The butterfly pea flower may be known for its brilliant blue color, but it isn’t just another pretty floral face. The plant is commonly found in Southeast Asia, and its distinctive blossoms are not only brewed and consumed as a floral tea, but are also said to have medicinal value, and are used as a natural dye (via Green Blender).
Tea made with butterfly pea flower is usually sold as dried buds and stems, or as powders, extracts, and tea bags. Butterfly pea flower tea has become something of a social media food star, thanks to its vivid blue color and because that blue can and does change color, depending on the pH level of whatever it is you add into the liquid. So it’s perfectly natural to see the bright indigo tea transform into a magenta-colored beverage when lemon, orange, or other citrus fruits are added into the mix. Thanks to its mighty morphin’ color properties, this flower tea is a hit with bartenders and mixologists who have turned the blue belle into margaritas, martinis, and other mixed drinks (via U.S. News).
Butterfly pea flowers are said to be full of antioxidants
Because butterfly pea bushes grow in the wild, Thai women have even been known to use its extracts to cover their grays. Researchers also say the plant has the potential to become a natural food and drink coloring.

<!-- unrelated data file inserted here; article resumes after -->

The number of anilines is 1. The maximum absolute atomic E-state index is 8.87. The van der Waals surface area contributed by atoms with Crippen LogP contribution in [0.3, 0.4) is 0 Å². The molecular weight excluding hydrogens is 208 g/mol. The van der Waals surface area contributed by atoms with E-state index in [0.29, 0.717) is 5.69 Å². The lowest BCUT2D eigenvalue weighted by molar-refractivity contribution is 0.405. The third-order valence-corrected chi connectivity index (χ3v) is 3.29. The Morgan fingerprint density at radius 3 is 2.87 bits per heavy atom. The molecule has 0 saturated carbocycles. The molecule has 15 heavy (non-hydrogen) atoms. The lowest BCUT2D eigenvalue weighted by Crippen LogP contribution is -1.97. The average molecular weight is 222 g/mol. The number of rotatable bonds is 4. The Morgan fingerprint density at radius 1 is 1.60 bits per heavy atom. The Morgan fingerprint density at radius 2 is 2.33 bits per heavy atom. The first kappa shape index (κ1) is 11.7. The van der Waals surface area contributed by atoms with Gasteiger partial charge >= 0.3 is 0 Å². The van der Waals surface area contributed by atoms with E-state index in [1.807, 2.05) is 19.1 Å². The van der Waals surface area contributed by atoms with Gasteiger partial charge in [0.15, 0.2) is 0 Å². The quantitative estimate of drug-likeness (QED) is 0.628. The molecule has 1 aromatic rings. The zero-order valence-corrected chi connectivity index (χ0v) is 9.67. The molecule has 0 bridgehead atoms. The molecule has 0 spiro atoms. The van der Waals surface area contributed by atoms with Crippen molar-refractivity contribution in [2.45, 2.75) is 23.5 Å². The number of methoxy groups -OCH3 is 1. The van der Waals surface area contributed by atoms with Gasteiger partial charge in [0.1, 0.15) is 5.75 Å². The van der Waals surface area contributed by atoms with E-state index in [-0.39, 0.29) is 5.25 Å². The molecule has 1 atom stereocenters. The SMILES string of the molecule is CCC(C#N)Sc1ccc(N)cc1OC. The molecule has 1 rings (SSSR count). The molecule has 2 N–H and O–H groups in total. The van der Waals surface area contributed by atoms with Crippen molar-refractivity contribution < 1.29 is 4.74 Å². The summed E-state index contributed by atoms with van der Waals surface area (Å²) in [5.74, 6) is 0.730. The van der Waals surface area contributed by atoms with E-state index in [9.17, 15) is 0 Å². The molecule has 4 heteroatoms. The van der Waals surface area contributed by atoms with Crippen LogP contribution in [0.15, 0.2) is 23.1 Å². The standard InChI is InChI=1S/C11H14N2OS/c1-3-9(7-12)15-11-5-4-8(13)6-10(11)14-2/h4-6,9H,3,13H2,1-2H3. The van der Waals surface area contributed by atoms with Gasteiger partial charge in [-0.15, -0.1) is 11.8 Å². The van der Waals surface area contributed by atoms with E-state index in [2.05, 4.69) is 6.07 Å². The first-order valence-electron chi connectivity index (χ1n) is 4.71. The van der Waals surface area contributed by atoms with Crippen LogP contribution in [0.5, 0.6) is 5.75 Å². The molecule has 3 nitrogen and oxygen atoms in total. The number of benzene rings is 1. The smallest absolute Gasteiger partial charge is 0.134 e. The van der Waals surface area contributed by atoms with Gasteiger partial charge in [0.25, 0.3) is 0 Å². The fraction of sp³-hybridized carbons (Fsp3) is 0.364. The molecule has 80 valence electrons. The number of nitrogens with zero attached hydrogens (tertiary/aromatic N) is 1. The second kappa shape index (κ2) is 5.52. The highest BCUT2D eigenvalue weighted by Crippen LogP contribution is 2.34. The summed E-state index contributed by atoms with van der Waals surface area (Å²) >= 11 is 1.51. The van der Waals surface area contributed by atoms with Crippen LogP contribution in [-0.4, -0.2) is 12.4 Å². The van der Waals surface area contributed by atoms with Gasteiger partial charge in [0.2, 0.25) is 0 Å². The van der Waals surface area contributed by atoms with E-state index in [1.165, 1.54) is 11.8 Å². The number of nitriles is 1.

But, aside from its obviously brilliant color, the butterfly pea flower is said to boast nutritional benefits, too. Like green tea, the indigo-hued tea is said to be full of antioxidants that does everything from improve skin and hair quality, boost brain functions, and act as an anti-inflammatory and an analgesic (via Majestic Herbs). But scientists warn against believing the hype around the butterfly pea flower because as with a number superfoods these days, its health claims have yet to be verified as all of its positive attributes were observed either in laboratory or through animal studies. If you’re considering the idea of giving your health a boost by consuming butterfly pea flower, you might be better off eating more colorful fruits and vegetables instead.
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